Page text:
Emerson restrictions lift as cases increase in state


Photo by Hongyu Liu

A sign showing modified bathroom capacity.

By Charlie McKenna

Coronavirus cases are once again on the rise in Massachusetts—topping 2,000 reported in a single day four times in the last week after not clearing that marker since mid-February, a rise that comes amid a loosening of COVID-19 restrictions on Emerson’s campus.

Despite the increase, positive COVID-19 tests at Emerson have remained low after accelerating past the fall semester’s total of 60 in just four-and-a-half weeks at the beginning of the semester. The spring semester has racked up 109 positives, though positive tests have yet to top double digits in a week since the week of February 21—when cases in the state were at their nadir. Now, increased transmission in the state could once again result in an increase of positive tests on Emerson’s campus.

Even with cases on the rise in Massachusetts and a cumulative positivity rate at Emerson higher than any mark reached during the fall semester, administrators have slowly begun the process of loosening restrictions on campus—primarily by increasing room capacities.

Occupancy limits in several buildings on campus—including 172 Tremont, some studio spaces in the Student Performance Center, and the Walker Building, have been increased to allow more students to gather in indoor spaces. Capacity in the Dining Center has also increased to accommodate more indoor dining for students, with four students now allowed per table.

Assistant Vice President for Campus Life and “COVID Lead” Erik Muurisepp said the decision to raise capacity was a result of Emerson following guidance from the city and state.

“We wanted to be able to open up some more spaces, just for students in these next few weeks,” he said. “It was our first step to sort of get gradually back to ‘normal.’”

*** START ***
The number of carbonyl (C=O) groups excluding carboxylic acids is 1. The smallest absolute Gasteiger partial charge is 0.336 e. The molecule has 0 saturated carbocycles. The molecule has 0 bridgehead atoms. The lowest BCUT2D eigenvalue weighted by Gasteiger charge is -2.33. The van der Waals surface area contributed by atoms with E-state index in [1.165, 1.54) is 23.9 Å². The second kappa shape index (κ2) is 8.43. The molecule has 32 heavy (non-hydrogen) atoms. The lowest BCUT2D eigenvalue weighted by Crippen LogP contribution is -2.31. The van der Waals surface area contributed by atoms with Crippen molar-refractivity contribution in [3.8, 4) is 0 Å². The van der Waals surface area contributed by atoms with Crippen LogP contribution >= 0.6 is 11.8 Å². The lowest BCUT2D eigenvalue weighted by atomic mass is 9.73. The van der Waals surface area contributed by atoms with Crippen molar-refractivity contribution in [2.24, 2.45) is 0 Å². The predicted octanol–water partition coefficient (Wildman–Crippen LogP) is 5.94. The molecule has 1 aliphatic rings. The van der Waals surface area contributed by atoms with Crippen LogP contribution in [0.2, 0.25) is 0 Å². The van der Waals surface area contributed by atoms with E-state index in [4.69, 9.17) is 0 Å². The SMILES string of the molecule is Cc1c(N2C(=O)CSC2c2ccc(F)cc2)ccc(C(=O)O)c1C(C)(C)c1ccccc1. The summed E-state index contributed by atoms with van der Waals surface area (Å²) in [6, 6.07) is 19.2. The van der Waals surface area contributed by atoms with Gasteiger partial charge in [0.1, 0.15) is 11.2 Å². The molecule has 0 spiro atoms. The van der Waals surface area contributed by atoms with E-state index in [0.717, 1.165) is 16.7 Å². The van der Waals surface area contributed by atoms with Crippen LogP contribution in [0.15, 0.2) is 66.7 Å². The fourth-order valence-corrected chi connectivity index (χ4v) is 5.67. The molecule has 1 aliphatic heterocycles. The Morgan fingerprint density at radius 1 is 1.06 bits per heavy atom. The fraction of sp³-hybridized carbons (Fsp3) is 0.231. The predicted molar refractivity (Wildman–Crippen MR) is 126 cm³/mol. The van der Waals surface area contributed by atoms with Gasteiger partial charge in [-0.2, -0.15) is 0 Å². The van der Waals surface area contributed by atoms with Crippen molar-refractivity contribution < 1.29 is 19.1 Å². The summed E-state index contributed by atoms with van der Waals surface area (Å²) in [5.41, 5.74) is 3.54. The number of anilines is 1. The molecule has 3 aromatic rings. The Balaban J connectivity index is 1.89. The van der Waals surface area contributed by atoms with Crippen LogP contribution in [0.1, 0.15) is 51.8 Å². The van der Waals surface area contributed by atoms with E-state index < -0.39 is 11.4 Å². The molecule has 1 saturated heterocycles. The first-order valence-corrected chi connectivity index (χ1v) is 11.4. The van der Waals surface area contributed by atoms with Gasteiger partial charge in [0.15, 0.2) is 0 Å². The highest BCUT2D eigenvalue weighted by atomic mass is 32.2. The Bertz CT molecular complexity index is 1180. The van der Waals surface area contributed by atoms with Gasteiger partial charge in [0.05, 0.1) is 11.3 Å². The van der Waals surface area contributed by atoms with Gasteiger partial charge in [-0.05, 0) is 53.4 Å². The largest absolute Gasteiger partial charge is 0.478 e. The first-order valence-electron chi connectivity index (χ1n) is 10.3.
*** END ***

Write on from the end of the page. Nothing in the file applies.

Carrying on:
In the fall, Emerson managed to keep positive tests on campus low until they rose by 16 in one week in November— which represented half of the total accumulated to that point in the semester—coinciding with an increase statewide and in the city of Boston.

This spring, while cases gradually declined from their surges following the winter holidays, Emerson experienced new highs in positivity, leading administrators to acknowledge evidence of “community spread” on campus. 

With cases on the rise again in the state, Emerson could once again see its numbers slowly rise as well. This week, the college has already reported four positive tests from two days of testing after finding just three the week prior.

Other indicators of the virus’s prominence in the state, like the positivity rate and hospitalizations, have also begun to tick back up. Hospitalizations rose above 600 for the first time since March 9 on March 30, while the positivity rate has risen above four percent after sitting at or just above three percent for most of the month of March.

Muurisepp said he was not worried about the loosened restrictions leading to a rise in positives at Emerson, even as metrics in the state continue to rise.

“I’m not overly worried because I trust our community would be able to still follow the guidelines … it’s a very small incremental change so I don’t think it would impact our numbers,” he said.  “It is concerning as we see numbers increasing the city and state … so we’re trying it, hopefully, it’ll remain and stay, [so] we can keep those in place. And who knows, we might be able to do more, but I don’t want to get ahead of ourselves, either.”

It remains to be seen what positive tests at Emerson would look like amid a full-blown surge in the state. When cases hit record highs in November and December, students had already packed their bags and headed home for winter break.